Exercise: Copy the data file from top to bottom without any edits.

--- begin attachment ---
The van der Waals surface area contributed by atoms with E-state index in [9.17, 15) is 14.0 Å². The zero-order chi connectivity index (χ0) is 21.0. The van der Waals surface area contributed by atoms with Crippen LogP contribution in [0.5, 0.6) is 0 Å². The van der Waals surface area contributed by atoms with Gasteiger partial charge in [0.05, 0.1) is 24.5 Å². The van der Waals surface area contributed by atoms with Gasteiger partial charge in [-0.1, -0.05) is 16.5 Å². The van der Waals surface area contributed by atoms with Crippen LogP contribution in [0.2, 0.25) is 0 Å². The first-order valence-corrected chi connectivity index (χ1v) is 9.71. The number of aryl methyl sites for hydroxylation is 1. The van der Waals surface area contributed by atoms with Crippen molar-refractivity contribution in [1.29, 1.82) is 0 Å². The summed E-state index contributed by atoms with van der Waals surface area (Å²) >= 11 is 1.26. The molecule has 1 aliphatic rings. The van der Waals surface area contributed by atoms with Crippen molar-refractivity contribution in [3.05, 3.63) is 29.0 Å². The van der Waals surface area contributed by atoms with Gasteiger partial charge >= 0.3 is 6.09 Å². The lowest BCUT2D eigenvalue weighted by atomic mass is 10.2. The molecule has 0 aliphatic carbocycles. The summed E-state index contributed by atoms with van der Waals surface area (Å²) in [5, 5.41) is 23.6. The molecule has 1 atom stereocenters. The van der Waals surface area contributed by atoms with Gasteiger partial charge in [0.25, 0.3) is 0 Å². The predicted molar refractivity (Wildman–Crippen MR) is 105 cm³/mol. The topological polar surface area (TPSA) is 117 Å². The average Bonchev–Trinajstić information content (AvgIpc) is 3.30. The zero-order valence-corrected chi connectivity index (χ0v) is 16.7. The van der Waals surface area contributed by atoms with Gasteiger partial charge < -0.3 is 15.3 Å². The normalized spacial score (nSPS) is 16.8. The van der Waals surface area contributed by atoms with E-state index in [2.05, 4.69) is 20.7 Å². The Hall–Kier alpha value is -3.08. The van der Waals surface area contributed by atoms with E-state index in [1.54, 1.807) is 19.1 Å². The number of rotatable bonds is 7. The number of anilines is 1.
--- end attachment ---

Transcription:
The van der Waals surface area contributed by atoms with E-state index in [9.17, 15) is 14.0 Å². The zero-order chi connectivity index (χ0) is 21.0. The van der Waals surface area contributed by atoms with Crippen LogP contribution in [0.5, 0.6) is 0 Å². The van der Waals surface area contributed by atoms with Gasteiger partial charge in [0.05, 0.1) is 24.5 Å². The van der Waals surface area contributed by atoms with Gasteiger partial charge in [-0.1, -0.05) is 16.5 Å². The van der Waals surface area contributed by atoms with Crippen LogP contribution in [0.2, 0.25) is 0 Å². The first-order valence-corrected chi connectivity index (χ1v) is 9.71. The number of aryl methyl sites for hydroxylation is 1. The van der Waals surface area contributed by atoms with Crippen molar-refractivity contribution in [1.29, 1.82) is 0 Å². The summed E-state index contributed by atoms with van der Waals surface area (Å²) >= 11 is 1.26. The molecule has 1 aliphatic rings. The van der Waals surface area contributed by atoms with Crippen molar-refractivity contribution in [3.05, 3.63) is 29.0 Å². The van der Waals surface area contributed by atoms with Gasteiger partial charge >= 0.3 is 6.09 Å². The lowest BCUT2D eigenvalue weighted by atomic mass is 10.2. The molecule has 0 aliphatic carbocycles. The summed E-state index contributed by atoms with van der Waals surface area (Å²) in [5, 5.41) is 23.6. The molecule has 1 atom stereocenters. The van der Waals surface area contributed by atoms with Gasteiger partial charge in [0.25, 0.3) is 0 Å². The predicted molar refractivity (Wildman–Crippen MR) is 105 cm³/mol. The topological polar surface area (TPSA) is 117 Å². The average Bonchev–Trinajstić information content (AvgIpc) is 3.30. The zero-order valence-corrected chi connectivity index (χ0v) is 16.7. The van der Waals surface area contributed by atoms with Gasteiger partial charge < -0.3 is 15.3 Å². The normalized spacial score (nSPS) is 16.8. The van der Waals surface area contributed by atoms with E-state index in [2.05, 4.69) is 20.7 Å². The Hall–Kier alpha value is -3.08. The van der Waals surface area contributed by atoms with E-state index in [1.54, 1.807) is 19.1 Å². The number of rotatable bonds is 7. The number of anilines is 1.